Annals of Pediatric Cardiology
About us | Current Issue | Archives | Ahead of Print | Instructions | Submission | Subscribe | Advertise | Contact | Login 
     
     
 


 

 
     
    Advanced search
 

 
 
     
 
    Similar in PUBMED
   Search Pubmed for
   Search in Google Scholar for
 Related articles
    Email Alert *
    Add to My List *
* Registration required (free)  


    Abstract
   Introduction
   Methods
   Results
   Discussion
    References
    Article Figures
    Article Tables

 Article Access Statistics
    Viewed4128    
    Printed38    
    Emailed0    
    PDF Downloaded465    
    Comments [Add]    

Recommend this journal

 


 
Table of Contents   
ORIGINAL ARTICLE  
Year : 2016  |  Volume : 9  |  Issue : 3  |  Page : 205-209
Birth prevalence of congenital heart disease: A cross-sectional observational study from North India


1 All Institute of Medical Sciences, New Delhi, India
2 Department of Internal Medicine, University of Texas Southwestern Medical Center, Dallas, Texas, USA
3 Department of Pediatrics, Columbia Asia Hospital, Gurgaon, Haryana, India
4 Department of Obstetrics and Gynecology, Hindu Rao Hospital, New Delhi, India
5 Department of Biostatistics, All Institute of Medical Sciences, New Delhi, India
6 Department of Cardiology, All Institute of Medical Sciences, New Delhi, India

Click here for correspondence address and email

Date of Web Publication25-Aug-2016
 

   Abstract 

Objective: To assess the birth prevalence and pattern of congenital heart disease (CHD) using echocardiography in babies born in a community hospital of North India.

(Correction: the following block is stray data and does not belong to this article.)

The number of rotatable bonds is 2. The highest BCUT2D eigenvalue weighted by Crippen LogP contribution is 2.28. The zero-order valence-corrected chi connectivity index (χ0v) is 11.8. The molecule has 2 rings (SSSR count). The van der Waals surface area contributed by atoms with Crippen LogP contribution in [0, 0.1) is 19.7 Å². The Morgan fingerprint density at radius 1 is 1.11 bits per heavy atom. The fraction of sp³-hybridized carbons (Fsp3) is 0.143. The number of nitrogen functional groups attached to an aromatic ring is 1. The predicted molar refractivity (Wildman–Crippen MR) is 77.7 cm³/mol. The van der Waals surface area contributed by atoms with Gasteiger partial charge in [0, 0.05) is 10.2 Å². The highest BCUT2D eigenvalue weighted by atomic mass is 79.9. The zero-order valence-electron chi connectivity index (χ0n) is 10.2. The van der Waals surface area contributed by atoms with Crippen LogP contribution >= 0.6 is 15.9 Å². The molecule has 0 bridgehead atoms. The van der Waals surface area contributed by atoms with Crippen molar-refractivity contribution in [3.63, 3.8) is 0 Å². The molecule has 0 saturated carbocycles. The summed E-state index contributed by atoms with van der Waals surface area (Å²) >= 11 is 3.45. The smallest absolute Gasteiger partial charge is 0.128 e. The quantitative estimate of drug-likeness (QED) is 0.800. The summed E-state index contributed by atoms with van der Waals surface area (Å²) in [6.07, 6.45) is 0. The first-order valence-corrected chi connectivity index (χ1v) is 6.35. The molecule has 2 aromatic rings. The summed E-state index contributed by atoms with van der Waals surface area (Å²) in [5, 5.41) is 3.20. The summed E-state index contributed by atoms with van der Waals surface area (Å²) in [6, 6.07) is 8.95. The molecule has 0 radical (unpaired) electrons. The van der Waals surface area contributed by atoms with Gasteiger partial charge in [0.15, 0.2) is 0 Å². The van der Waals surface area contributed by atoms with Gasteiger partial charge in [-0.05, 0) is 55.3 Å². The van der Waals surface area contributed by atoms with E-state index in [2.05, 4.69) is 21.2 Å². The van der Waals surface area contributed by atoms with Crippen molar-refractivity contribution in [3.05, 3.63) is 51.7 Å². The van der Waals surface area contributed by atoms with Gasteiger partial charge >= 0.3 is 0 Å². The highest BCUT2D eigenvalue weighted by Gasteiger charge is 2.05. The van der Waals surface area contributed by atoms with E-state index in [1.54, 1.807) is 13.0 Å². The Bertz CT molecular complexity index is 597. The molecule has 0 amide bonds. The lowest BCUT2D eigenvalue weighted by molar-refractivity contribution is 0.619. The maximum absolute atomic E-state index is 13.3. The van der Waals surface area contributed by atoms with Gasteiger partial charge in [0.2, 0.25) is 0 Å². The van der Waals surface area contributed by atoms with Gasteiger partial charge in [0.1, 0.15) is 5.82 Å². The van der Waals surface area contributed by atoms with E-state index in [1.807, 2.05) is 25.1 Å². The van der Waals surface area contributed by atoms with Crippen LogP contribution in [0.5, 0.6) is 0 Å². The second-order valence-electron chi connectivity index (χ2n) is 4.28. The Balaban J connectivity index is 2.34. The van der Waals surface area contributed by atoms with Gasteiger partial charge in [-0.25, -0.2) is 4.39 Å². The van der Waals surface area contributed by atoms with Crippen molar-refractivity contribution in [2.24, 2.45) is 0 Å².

Methods: A cross-sectional observational study conducted over a period of 3 years. Newborns born over a specific 8-h period of the day were recruited in the study. They underwent routine clinical examination and pulse oximetry, followed by screening echocardiography for diagnosing a CHD.
Results: A total of 20,307 newborns were screened, among which 874 had abnormal echocardiograms; 687 had insignificant CHDs, 164 had significant CHDs, and 24 had other abnormal cardiac findings. The birth prevalence of significant CHDs was 8.07 per 1000 live births; 131 newborns had an acyanotic CHD (79.9%) and 33 a cyanotic CHD (20.1%). Ventricular septal defect (VSD) was the most common acyanotic CHD, present in 116 newborns, giving a prevalence of 5.7/1000 live births. Among the cyanotic CHD, transposition of great arteries was most common (prevalence 0.34/1000 live births).
Conclusion: The CHD birth prevalence in our study is similar to the reported worldwide birth prevalence. Acyanotic CHD (mostly VSD) is seen in about three-fourths of babies born with CHD. The more sinister cyanotic CHD is present in remaining 25%.

Keywords: Congenital heart disease, echocardiography, newborns, prevalence

How to cite this article:
Saxena A, Mehta A, Sharma M, Salhan S, Kalaivani M, Ramakrishnan S, Juneja R. Birth prevalence of congenital heart disease: A cross-sectional observational study from North India. Ann Pediatr Card 2016;9:205-9

How to cite this URL: